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‘Coercive control’ is a form of domestic abuse that involve patterns of behaviour which have the cumulative effect of denying victim-survivors their autonomy and independence. This abuse can include physical, sexual, psychological or financial abuse.
The NSW Parliament has passed the Crimes Legislation Amendment (Coercive Control) Act 2022 (the Act), which makes coercive control between current and former intimate partners a criminal offence. In doing so, NSW has become the first Australian state or territory to create a stand-alone offence for coercive control. The Act further strengthens justice system responses to domestic abuse and increases protections for those living through domestic and family violence.
The offence will come into force in 2024. This represents an extensive implementation period, which will be at least 14 months and up to 19 months, to allow plenty of time for training, resourcing, education and raising community awareness.
Implementation of these landmark reforms will be overseen by a multi-disciplinary implementation and evaluation taskforce, led by the Secretary of the Department of Communities and Justice and supported by reference groups to provide advice and recommendations.
This Bill delivers on the NSW Government’s commitments in December 2021 to develop, publicly consult on and introduce a standalone offence of coercive control in the 2022 spring session of Parliament.
These commitments were a key part of the NSW Government’s response to the recommendations of the Parliamentary Joint Select Committee on Coercive Control.
The NSW Government has consistently said that any legislative reform must be approached with great care and caution to ensure it does not unintentionally put those in our community we are seeking to help in further danger. The Act is the product of careful consideration and extensive consultation to ensure the offence is calibrated appropriately to capture only conduct of the very serious standard deserving of criminal sanction, avoiding over-reach.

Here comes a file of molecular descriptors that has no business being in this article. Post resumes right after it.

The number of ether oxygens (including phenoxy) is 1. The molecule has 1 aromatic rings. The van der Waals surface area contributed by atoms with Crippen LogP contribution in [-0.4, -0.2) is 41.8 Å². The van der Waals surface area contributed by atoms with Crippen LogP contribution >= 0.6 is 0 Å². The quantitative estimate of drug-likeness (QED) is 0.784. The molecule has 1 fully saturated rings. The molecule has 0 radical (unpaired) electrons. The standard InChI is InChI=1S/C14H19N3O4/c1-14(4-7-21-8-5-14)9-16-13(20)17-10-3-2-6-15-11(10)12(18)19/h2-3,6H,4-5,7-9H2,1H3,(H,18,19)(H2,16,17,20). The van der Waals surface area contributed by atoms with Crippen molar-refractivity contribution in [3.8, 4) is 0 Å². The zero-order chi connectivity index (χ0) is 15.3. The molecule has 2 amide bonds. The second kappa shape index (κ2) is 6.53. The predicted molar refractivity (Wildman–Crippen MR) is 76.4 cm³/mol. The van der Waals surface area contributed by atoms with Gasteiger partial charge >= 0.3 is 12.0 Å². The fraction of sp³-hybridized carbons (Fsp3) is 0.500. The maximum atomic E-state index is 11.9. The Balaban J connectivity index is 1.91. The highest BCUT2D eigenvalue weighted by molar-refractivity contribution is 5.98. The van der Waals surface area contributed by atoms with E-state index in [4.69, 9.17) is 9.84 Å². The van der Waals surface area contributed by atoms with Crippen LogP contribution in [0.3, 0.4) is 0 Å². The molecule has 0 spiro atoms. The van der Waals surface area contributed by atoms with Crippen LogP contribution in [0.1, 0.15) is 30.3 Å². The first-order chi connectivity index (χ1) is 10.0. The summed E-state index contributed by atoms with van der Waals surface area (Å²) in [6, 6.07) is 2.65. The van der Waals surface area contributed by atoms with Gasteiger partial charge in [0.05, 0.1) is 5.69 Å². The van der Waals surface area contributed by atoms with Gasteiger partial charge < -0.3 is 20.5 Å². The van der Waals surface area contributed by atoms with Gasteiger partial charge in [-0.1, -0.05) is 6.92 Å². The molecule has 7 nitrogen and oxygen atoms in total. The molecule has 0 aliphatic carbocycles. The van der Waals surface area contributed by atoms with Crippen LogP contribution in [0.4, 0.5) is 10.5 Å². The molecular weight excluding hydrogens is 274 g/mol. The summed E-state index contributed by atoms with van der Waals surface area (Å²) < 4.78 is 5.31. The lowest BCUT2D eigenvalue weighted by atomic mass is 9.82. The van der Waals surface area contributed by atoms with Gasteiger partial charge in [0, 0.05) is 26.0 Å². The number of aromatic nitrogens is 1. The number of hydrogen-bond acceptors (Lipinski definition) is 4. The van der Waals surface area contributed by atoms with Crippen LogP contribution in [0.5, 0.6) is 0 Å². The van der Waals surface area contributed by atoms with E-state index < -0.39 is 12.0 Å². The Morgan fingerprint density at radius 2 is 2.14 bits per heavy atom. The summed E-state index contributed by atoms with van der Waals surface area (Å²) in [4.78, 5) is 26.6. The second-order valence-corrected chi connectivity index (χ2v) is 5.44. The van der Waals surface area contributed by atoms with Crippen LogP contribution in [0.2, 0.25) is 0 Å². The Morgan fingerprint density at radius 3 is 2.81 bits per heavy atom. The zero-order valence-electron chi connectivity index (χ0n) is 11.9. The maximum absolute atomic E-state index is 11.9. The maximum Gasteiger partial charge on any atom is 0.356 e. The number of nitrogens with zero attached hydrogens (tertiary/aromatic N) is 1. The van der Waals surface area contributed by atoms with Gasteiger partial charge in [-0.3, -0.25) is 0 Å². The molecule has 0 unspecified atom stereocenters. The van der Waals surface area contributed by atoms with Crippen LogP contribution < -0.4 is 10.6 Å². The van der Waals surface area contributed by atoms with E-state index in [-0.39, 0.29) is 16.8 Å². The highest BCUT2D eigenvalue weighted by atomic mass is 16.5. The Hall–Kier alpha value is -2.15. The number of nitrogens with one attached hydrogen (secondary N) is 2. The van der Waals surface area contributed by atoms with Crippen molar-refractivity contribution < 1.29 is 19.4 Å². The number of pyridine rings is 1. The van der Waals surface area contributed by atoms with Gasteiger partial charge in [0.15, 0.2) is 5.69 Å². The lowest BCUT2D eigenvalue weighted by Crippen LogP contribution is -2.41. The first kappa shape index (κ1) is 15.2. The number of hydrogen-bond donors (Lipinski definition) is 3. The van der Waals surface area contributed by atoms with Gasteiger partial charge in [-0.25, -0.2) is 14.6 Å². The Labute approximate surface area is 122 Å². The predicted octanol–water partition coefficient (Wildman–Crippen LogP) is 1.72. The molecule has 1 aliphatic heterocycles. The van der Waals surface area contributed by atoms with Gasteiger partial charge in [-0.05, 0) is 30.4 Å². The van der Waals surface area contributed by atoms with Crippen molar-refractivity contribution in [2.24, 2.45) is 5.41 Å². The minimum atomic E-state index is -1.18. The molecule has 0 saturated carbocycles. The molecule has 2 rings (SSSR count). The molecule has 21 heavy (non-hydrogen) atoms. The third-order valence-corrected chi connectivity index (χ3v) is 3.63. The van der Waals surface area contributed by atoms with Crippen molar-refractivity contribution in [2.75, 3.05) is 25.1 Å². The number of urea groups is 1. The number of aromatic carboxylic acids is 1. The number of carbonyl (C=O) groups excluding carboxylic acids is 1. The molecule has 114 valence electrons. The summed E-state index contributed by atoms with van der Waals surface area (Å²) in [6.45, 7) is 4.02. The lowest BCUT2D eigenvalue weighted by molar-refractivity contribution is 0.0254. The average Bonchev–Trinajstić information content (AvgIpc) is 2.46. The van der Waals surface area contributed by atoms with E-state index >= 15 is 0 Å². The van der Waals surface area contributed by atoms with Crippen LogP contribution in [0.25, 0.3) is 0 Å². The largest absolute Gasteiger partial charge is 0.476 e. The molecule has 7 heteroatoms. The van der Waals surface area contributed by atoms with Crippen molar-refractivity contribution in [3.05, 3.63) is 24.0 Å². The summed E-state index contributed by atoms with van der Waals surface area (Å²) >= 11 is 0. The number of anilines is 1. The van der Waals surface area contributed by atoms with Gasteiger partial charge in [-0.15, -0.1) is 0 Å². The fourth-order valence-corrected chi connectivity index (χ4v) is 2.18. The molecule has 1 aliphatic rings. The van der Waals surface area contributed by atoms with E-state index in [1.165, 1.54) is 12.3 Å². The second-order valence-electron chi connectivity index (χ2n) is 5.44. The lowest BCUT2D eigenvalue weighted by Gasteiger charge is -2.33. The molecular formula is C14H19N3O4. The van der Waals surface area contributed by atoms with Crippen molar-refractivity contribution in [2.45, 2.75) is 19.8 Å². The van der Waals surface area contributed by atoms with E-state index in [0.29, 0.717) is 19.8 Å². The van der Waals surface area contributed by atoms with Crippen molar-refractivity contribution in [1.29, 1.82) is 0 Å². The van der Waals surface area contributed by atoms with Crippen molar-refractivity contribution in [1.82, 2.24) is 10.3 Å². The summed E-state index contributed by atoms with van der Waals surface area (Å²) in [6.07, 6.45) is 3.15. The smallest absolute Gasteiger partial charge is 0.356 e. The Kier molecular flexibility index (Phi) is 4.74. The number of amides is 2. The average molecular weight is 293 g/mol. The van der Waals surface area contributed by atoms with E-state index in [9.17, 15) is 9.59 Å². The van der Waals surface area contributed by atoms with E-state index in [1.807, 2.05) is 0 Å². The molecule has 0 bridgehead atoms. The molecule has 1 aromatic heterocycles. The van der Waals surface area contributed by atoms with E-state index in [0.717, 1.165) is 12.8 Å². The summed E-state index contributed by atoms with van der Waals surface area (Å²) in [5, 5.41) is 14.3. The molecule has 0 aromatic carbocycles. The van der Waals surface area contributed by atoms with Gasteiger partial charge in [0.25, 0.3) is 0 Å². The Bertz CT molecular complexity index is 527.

Beyond legislation, the NSW Government’s response to domestic and family violence already includes significant investments across housing, crisis accommodation, counselling, case management, court advocacy, policing, education and health.
As part of the 2022-23 Budget, the NSW Government announced in June 2022 that more women and children experiencing domestic and family violence will be supported by $69.6 million in new funding, building on the NSW Government’s landmark $484.3 million investment in housing and related support services as part of the COVID-19 Economic Recovery Strategy.
These legislative reforms are also backed by $5.6 million in initial funding for coercive control training for police, in multiple awareness campaigns and in educational resources.
The Department of Communities and Justice released a discussion paper in October 2020 on coercive and controlling behaviour in the context of domestic and family violence in NSW. The discussion paper highlights key questions for any potential reform.
This paper was a guide to help inform further consideration of this complex topic.
View or download a copy of the coercive control discussion paper. (PDF, 729.9 KB)
In December 2021, the NSW Government committed to supporting, in full, in part or in principle, 17 of the 23 unanimous recommendations by the Parliamentary Joint Select Committee on Coercive Control.
This included consulting on and introducing a stand-alone offence to address coercive control in intimate partner relationships as well as possible amendments to other existing laws.
Read the NSW Government's response to the Parliamentary Joint Select Committee.
If you or someone you know are in immediate danger, call the Police on Triple Zero (000).
For confidential advice, support and referrals, contact 1800 RESPECT on 1800 737 732.
28 Nov 2022
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